A Tel Aviv University (TAU) research team has developed an electrochemical process for coating metal implants that may improve their functionality, longevity and integration into the body.
Noam Eliaz, PhD, of the TAU School of Mechanical Engineering, presented the findings at the 215th Meeting of the Electrochemical Society in San Francisco. In addition, a new 12-week implantation study, recently published in the journal Acta Biomaterialia, favorably compared the performance of the Tel Aviv University coatings to those of current commercial coatings.
In joint replacement cases, implants are often coated with synthetic hydroxyapatite in order to better integrate the new implant to the adjacent bone. The hydroxyapatite is similar to the main inorganic constituent of enamel, dentin and vertebrate bone.
The properties of this coating are crucial to the function and life of the implant in the body.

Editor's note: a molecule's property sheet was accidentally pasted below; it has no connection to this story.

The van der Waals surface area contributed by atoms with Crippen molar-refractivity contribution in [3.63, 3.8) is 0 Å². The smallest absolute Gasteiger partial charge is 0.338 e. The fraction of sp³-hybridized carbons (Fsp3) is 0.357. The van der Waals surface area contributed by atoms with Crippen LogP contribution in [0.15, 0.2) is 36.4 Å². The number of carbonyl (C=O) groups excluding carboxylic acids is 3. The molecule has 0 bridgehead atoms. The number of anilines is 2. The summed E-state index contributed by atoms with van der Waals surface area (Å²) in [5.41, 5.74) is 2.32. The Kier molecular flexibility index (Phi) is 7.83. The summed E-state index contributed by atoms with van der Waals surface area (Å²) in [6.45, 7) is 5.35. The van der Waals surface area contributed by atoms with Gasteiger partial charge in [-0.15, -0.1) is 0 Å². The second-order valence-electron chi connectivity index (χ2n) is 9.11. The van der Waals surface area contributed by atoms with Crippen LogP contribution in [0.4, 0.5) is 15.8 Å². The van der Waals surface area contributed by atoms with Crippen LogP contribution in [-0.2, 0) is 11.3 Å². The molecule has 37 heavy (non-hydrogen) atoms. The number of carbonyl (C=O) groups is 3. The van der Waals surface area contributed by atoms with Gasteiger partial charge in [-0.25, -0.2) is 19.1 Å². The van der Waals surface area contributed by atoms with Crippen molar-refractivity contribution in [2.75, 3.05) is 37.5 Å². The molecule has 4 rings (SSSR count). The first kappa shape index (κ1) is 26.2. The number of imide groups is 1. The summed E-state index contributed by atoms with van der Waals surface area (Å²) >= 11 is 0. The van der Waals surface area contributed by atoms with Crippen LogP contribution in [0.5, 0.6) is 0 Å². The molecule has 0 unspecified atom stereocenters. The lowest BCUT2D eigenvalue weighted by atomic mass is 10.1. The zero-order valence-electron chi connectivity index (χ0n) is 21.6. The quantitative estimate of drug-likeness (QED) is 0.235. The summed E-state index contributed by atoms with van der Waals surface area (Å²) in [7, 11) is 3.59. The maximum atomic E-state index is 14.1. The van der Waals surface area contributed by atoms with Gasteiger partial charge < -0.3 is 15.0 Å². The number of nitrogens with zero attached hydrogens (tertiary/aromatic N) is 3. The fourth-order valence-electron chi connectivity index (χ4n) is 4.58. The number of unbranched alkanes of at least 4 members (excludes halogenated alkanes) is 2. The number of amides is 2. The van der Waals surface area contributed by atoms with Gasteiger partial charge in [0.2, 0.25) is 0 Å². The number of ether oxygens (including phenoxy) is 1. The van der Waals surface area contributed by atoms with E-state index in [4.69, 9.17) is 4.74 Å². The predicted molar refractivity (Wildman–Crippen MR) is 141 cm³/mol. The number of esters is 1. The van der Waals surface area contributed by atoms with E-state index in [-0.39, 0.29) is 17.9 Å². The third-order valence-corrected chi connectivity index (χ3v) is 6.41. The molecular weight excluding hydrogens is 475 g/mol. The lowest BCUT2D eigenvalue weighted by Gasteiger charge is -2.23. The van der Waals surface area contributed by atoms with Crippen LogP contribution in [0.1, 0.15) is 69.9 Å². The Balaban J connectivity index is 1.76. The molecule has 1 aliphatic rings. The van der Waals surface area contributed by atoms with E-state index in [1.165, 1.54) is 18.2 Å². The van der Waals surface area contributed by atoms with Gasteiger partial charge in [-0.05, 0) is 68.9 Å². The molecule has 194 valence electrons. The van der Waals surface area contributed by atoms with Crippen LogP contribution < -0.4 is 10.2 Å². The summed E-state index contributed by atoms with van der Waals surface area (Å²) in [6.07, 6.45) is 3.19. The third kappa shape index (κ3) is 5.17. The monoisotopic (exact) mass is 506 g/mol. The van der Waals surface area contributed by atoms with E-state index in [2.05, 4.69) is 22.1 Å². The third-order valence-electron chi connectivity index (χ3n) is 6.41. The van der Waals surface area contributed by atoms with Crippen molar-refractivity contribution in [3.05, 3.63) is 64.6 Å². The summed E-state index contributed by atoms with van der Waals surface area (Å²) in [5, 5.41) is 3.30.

Eliaz’s advance is in the application technique of the coatings rather than the elements used in the coatings themselves. Instead of plasma-spraying the coating onto the metal, the metal implant is placed into a bath of electrolyte solution and an electric current is applied, according to the press release.
Eliaz said a good coating is crucial to the stable fixation of the implant in the surrounding bone. Since human bones naturally contain apatite, covering the implant with a synthetic version allows the body to register the implant as similar to a real bone. This ensures integration and fixation of the implant, and also prevents poisonous materials from leaking from the metal of the implant into the bloodstream, he said in the press release.
Eliaz discovered that the electrochemical process allows synthetic hydroxyapatite to more closely mimic the real material. Examined under a microscope, it is virtually indistinguishable from the body’s own material, which helps the body accept a new implant, he noted.
The next-generation coating will include nanoparticles to reinforce the coating. It will also have the potential to incorporate biological material or drugs during the process itself.
“We can incorporate biological materials because the electrochemical process works at lower temperatures,” Eliaz said in the press release. “The reinforcement of nanoparticles will improve the mechanical properties and may also improve the biological response. Drug incorporation may reduce the risk of postsurgery infection and even catalyze the growth of the bone.”